Royal Bafokeng Platinum’s chief financial officer explains that the miner’s minimum-dividend policy, among other things, aims for sustainability in an uncertain environment.
Hanré Rossouw, chief financial officer of Royal Bafokeng Platinum (RBPlat), knows a thing or two about dividend disappointment.
As a former portfolio manager for Investec Asset Management, he recalls the train smash that was the mining sector in 2015/2016. One by one, the world’s mining majors dropped the notion of ‘the progressive dividend’, a belief that payouts could be sustained on the evergreen, double-digit growth of China.
“That kind of thing breaks so much trust,” says Rossouw of how investors responded to that mining industry crisis. It could be argued that investor trust was only truly won back last year, and only after mining firms bore down on billions of dollars in debt, a painful process of restructuring.
And then came Covid-19.
In the current environment, where uncertainty is the watchword, it doesn’t make sense to invest in long-lead projects or incur heavy capital costs.
It’s for this reason that he thinks the 10% of cash flow dividend policy adopted at the beginning of RBPlat’s 2020 financial year in March is the best route. He disagrees that as a policy it marks the company out for undue conservatism at a time when buckets of money are being dished out by other mining firms.
“We chose 10% as a bare minimum. We’ve gone for sustainability. Come hell or high water, we will always pay that. We can increase the proportion of cash paid out to 20% or 30% and if there’s surplus we can also declare a special dividend. We aren’t boxed in,” he says.
The company’s R12bn Styldrift expansion, having been completed last year, is currently in ramp-up mode and – for the first time – made a contribution to interim earnings (it made an earnings before interest, tax, depreciation and amortisation contribution in the previous reporting period).
Some 45 days lost to the Covid-19 national lockdown called by the government in March and then the failure of Anglo American Platinum’s refining facilities, which buys RBPlat’s concentrate production, has also created some capital build-up of R3.3bn yet to flow through to the balance sheet, which ended the six months with R1.5bn in cash and about R700m in net cash – a R1.2bn period-on- period turnaround.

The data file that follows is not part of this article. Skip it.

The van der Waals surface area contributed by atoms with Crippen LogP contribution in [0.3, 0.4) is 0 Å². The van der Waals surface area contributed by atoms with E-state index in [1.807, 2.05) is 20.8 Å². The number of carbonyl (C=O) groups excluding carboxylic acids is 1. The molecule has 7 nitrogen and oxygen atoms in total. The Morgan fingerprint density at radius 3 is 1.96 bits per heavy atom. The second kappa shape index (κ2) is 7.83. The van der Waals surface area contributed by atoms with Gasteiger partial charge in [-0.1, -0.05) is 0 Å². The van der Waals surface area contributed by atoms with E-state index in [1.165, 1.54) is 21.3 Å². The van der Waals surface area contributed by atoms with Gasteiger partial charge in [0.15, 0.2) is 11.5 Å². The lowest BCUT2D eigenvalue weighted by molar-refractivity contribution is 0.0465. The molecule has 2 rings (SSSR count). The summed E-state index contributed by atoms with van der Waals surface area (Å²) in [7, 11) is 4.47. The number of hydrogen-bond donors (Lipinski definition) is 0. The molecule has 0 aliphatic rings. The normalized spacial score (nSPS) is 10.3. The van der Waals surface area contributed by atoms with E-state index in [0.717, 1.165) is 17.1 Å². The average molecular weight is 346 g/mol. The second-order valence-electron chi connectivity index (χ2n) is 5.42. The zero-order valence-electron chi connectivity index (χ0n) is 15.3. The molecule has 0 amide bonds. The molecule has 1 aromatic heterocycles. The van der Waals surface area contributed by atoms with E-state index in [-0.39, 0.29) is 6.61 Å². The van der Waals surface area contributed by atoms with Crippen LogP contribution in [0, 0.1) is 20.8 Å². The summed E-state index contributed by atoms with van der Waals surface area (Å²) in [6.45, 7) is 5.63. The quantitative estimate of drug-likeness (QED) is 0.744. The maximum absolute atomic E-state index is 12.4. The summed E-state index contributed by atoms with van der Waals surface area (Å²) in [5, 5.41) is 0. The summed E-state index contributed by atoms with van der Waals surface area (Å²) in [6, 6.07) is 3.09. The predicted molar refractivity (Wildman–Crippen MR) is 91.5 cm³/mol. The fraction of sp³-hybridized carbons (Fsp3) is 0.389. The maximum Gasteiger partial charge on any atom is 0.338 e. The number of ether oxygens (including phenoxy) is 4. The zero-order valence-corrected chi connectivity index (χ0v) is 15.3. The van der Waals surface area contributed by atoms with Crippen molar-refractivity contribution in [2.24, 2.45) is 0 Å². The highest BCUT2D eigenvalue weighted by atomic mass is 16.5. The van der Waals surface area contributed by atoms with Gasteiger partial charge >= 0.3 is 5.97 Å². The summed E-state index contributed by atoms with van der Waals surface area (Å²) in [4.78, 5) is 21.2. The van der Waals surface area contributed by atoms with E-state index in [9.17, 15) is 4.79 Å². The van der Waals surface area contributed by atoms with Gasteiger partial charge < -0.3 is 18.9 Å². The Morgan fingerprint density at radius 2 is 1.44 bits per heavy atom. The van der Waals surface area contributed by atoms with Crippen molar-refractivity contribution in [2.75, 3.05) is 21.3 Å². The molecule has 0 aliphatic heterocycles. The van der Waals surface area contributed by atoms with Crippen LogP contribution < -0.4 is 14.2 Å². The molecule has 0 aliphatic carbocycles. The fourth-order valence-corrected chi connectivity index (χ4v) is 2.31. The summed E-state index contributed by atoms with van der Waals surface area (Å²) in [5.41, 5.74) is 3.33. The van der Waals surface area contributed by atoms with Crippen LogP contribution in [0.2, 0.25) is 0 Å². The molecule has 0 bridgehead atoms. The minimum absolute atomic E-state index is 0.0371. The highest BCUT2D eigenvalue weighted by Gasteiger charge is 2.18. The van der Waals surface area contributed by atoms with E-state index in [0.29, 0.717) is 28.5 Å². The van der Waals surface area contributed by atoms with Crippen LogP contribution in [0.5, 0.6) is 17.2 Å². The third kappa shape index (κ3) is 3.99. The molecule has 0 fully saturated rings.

“We’re looking for a really good dividend then,” said Arnold van Graan, an analyst for Nedbank Securities. Rossouw managed a sheepish grin in reply. Said Rossouw: “We’ve come out of some difficulties; we’re coming out of project- mode to cash-return-mode.”
RBPlat may look at “small optimisations” it could make to the way it operates such as an expansion of its concentrator facilities, or to get more volume from Styldrift by accessing the shaft held in Maseve, a mine acquired from Platinum Group Metals in 2018, principally to access its concentrator capacity. These are not big-ticket capital projects, but they may widen the margin.
Set against this is the volatility in the platinum group metal (PGM) markets. Platinum, once the revenue staple, comprised only 28% of RBPlat’s revenue in the six-month period compared with 41.3% in the first half of 2019.
It has been overtaken by both palladium and rhodium, previously a small constituent of the PGM family but with a track record for suddenly lurching into massive deficit, as it has now against tightening emission standards in China. Rhodium’s role in the production of auto catalysts, therefore, has presented it with a key role.
Who knows where the PGM market is heading in the long term? How will electric vehicles change demand for metals primarily set up to supply traditional combustion engines?
“That is why the approach is to make hay now,” says Rossouw.